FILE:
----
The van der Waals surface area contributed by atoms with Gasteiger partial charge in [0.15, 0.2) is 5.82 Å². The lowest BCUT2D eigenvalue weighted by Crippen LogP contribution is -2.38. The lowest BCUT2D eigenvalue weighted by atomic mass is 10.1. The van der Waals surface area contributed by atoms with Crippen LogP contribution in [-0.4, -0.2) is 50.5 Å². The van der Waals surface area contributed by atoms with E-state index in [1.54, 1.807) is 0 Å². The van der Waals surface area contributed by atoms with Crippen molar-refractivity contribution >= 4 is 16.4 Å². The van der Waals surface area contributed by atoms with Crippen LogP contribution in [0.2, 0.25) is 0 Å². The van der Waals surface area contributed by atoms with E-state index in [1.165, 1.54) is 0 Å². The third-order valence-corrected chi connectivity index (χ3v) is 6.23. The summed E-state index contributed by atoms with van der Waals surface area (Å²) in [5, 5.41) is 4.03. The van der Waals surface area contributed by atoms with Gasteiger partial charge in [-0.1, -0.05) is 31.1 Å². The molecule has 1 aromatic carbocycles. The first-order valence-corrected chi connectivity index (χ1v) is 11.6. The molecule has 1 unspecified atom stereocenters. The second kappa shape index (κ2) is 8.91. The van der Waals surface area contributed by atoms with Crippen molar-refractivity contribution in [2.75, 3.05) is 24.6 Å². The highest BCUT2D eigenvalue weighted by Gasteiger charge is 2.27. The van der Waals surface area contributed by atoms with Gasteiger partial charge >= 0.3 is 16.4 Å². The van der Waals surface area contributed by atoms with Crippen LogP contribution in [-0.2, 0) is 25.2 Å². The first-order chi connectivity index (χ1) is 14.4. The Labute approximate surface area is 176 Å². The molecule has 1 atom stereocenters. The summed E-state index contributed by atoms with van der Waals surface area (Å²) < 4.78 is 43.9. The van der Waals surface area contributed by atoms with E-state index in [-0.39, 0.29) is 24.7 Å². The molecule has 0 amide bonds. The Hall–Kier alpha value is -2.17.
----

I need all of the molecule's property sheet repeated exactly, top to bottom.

The van der Waals surface area contributed by atoms with Gasteiger partial charge in [0.15, 0.2) is 5.82 Å². The lowest BCUT2D eigenvalue weighted by Crippen LogP contribution is -2.38. The lowest BCUT2D eigenvalue weighted by atomic mass is 10.1. The van der Waals surface area contributed by atoms with Crippen LogP contribution in [-0.4, -0.2) is 50.5 Å². The van der Waals surface area contributed by atoms with E-state index in [1.54, 1.807) is 0 Å². The van der Waals surface area contributed by atoms with Crippen molar-refractivity contribution >= 4 is 16.4 Å². The van der Waals surface area contributed by atoms with Crippen LogP contribution in [0.2, 0.25) is 0 Å². The van der Waals surface area contributed by atoms with E-state index in [1.165, 1.54) is 0 Å². The third-order valence-corrected chi connectivity index (χ3v) is 6.23. The summed E-state index contributed by atoms with van der Waals surface area (Å²) in [5, 5.41) is 4.03. The van der Waals surface area contributed by atoms with Gasteiger partial charge in [-0.1, -0.05) is 31.1 Å². The molecule has 1 aromatic carbocycles. The first-order valence-corrected chi connectivity index (χ1v) is 11.6. The molecule has 1 unspecified atom stereocenters. The second kappa shape index (κ2) is 8.91. The van der Waals surface area contributed by atoms with Crippen molar-refractivity contribution in [2.75, 3.05) is 24.6 Å². The highest BCUT2D eigenvalue weighted by Gasteiger charge is 2.27. The van der Waals surface area contributed by atoms with Gasteiger partial charge >= 0.3 is 16.4 Å². The van der Waals surface area contributed by atoms with Crippen LogP contribution in [-0.2, 0) is 25.2 Å². The first-order chi connectivity index (χ1) is 14.4. The Labute approximate surface area is 176 Å². The molecule has 1 atom stereocenters. The summed E-state index contributed by atoms with van der Waals surface area (Å²) < 4.78 is 43.9. The van der Waals surface area contributed by atoms with E-state index in [-0.39, 0.29) is 24.7 Å². The molecule has 0 amide bonds. The Hall–Kier alpha value is -2.17.